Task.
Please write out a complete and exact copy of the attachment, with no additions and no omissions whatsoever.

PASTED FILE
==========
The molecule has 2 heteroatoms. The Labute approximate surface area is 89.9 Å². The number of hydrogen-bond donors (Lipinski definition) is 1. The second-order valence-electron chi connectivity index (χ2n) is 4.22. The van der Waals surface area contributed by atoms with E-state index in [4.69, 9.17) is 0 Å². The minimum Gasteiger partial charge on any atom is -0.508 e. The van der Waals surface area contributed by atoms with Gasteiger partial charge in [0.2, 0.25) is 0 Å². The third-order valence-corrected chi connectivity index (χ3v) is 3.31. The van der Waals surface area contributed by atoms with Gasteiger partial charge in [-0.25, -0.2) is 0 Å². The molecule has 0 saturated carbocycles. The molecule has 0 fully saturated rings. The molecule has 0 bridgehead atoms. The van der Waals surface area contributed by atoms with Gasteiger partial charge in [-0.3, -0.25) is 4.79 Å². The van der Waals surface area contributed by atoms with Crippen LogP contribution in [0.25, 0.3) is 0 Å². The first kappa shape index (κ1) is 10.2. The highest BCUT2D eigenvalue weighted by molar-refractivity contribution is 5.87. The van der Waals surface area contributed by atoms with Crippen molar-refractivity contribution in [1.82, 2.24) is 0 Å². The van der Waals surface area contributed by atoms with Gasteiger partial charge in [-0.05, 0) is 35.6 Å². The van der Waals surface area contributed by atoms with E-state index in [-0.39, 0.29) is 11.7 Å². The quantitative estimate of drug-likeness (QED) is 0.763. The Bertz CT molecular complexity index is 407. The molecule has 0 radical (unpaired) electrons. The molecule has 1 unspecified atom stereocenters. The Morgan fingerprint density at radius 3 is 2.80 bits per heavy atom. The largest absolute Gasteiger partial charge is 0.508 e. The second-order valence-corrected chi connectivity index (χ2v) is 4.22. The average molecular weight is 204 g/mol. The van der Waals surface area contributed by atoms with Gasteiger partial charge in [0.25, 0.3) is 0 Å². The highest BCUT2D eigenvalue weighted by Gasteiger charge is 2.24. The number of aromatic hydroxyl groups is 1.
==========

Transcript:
The molecule has 2 heteroatoms. The Labute approximate surface area is 89.9 Å². The number of hydrogen-bond donors (Lipinski definition) is 1. The second-order valence-electron chi connectivity index (χ2n) is 4.22. The van der Waals surface area contributed by atoms with E-state index in [4.69, 9.17) is 0 Å². The minimum Gasteiger partial charge on any atom is -0.508 e. The van der Waals surface area contributed by atoms with Gasteiger partial charge in [0.2, 0.25) is 0 Å². The third-order valence-corrected chi connectivity index (χ3v) is 3.31. The van der Waals surface area contributed by atoms with Gasteiger partial charge in [-0.25, -0.2) is 0 Å². The molecule has 0 saturated carbocycles. The molecule has 0 fully saturated rings. The molecule has 0 bridgehead atoms. The van der Waals surface area contributed by atoms with Gasteiger partial charge in [-0.3, -0.25) is 4.79 Å². The van der Waals surface area contributed by atoms with Crippen LogP contribution in [0.25, 0.3) is 0 Å². The first kappa shape index (κ1) is 10.2. The highest BCUT2D eigenvalue weighted by molar-refractivity contribution is 5.87. The van der Waals surface area contributed by atoms with Crippen molar-refractivity contribution in [1.82, 2.24) is 0 Å². The van der Waals surface area contributed by atoms with Gasteiger partial charge in [-0.05, 0) is 35.6 Å². The van der Waals surface area contributed by atoms with E-state index in [-0.39, 0.29) is 11.7 Å². The quantitative estimate of drug-likeness (QED) is 0.763. The Bertz CT molecular complexity index is 407. The molecule has 0 radical (unpaired) electrons. The molecule has 1 unspecified atom stereocenters. The Morgan fingerprint density at radius 3 is 2.80 bits per heavy atom. The largest absolute Gasteiger partial charge is 0.508 e. The second-order valence-corrected chi connectivity index (χ2v) is 4.22. The average molecular weight is 204 g/mol. The van der Waals surface area contributed by atoms with Gasteiger partial charge in [0.25, 0.3) is 0 Å². The highest BCUT2D eigenvalue weighted by Gasteiger charge is 2.24. The number of aromatic hydroxyl groups is 1.